For investors in Rackspace Hosting (NYSE:RAX), the past couple of years have been painful, with the share price having lost two-thirds of its value between its early 2013 highs and its 2014 low point. Since then, though, investors have started to get more optimistic about Rackspace's prospects to cash in on the lucrative cloud-computing industry, and the month of November in particular has seen a resurgence of interest in Rackspace stock.
Even with shares up almost 20% in November, Rackspace still faces plenty of questions about how it can hold its own in the increasingly competitive cloud space. Let's take a closer look at Rackspace Hosting to find out why it jumped so high in November, and whether it can build on that success for the rest of 2014 and beyond.
Why Rackspace Hosting fell so far
There's no disputing that cloud computing has captured the attention of tech investors, with seemingly limitless potential to encourage customers to transform their IT operations from costly in-house operations to more efficient outside solutions that can cut costs substantially. But for Rackspace, competition between behemoths Amazon.com (NASDAQ:AMZN) and Google (NASDAQ:GOOG) made it substantially more difficult for the smaller company to sustain its growth. Rackspace has tried to stick with higher-end solutions that it can customize to the particular needs of its customers, looking to justify its premium pricing compared to Amazon and Google. Yet the pricing-war environment has made it harder for Rackspace to find customers willing to pay up for better service, and that has played a large part in Rackspace's stock slump in 2013 and 2014.
Given those pressures, Rackspace hired a Wall Street consultant to help it evaluate options for putting itself up for sale, or selling off pieces of its business. Those efforts came to naught, though, as the company gave up on its strategic review back in September. Rackspace has therefore had to figure out how to navigate the turbulent cloud environment on its own, without a rescue from an outside acquirer.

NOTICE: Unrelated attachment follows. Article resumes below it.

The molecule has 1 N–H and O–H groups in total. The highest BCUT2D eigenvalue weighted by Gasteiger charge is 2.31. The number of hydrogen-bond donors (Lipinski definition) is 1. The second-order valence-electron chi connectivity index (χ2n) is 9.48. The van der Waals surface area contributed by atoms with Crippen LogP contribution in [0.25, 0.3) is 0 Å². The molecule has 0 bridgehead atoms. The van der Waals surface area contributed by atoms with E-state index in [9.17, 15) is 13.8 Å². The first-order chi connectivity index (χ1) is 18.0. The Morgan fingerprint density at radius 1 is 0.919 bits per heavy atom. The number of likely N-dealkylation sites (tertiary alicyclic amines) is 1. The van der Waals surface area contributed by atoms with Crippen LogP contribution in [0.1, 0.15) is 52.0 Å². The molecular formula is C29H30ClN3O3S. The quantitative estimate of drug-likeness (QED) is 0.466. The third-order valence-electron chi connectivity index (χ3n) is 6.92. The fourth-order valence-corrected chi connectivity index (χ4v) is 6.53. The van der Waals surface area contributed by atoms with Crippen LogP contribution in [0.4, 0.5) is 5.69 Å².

What made Rackspace bounce back?
A couple of weeks ago, Rackspace showed that it's far from down for the count. In its third-quarter financial report, Rackspace fared better than investors had feared, producing revenue growth of 18% to $459.8 million. More importantly, earnings per share soared 64% from year-ago levels, topping the consensus prediction and encouraging investors that Rackspace still has the ability to produce substantial profits. Rackspace also set a new record for monthly revenue per server, and better margins and returns on capital showed that the company has managed to respond to the competitive pressures in the industry more effectively.
Unfortunately, Rackspace's future still includes plenty of clouds. The cloud-services provider's fourth-quarter revenue guidance came in below the levels investors had hoped to see, and foreign-currency impacts could continue to take a toll on Rackspace's results into the future.
Rackspace also helped goose its stock higher by announcing a major share repurchase program. Rackspace intends to spend $500 million in buying back its stock, and in its release, it said it planned to use $200 million of that money during the current year. With so many companies waiting until their share prices soar through the roof to implement buybacks, Rackspace investors applauded the cloud company's decision to repurchase shares more cheaply.
After the rise in Rackspace Hosting's stock, the next step will be for the company to prove that it can keep competing even with the ongoing heavy competition among tech giants. Cloud computing is a huge market, and there's plenty of room for Rackspace to occupy a valuable niche, even with Google, Amazon, and other players sharing the space. Still, it'll take more than a stock buyback to convince investors that Rackspace's November gains will last and build into a more substantial advance in the future.
Dan Caplinger owns shares of Google (C shares). The Motley Fool recommends Amazon.com, Google (C shares), and Rackspace Hosting. The Motley Fool owns shares of Amazon.com and Google (C shares). Try any of our Foolish newsletter services free for 30 days. We Fools may not all hold the same opinions, but we all believe that considering a diverse range of insights makes us better investors. The Motley Fool has a disclosure policy.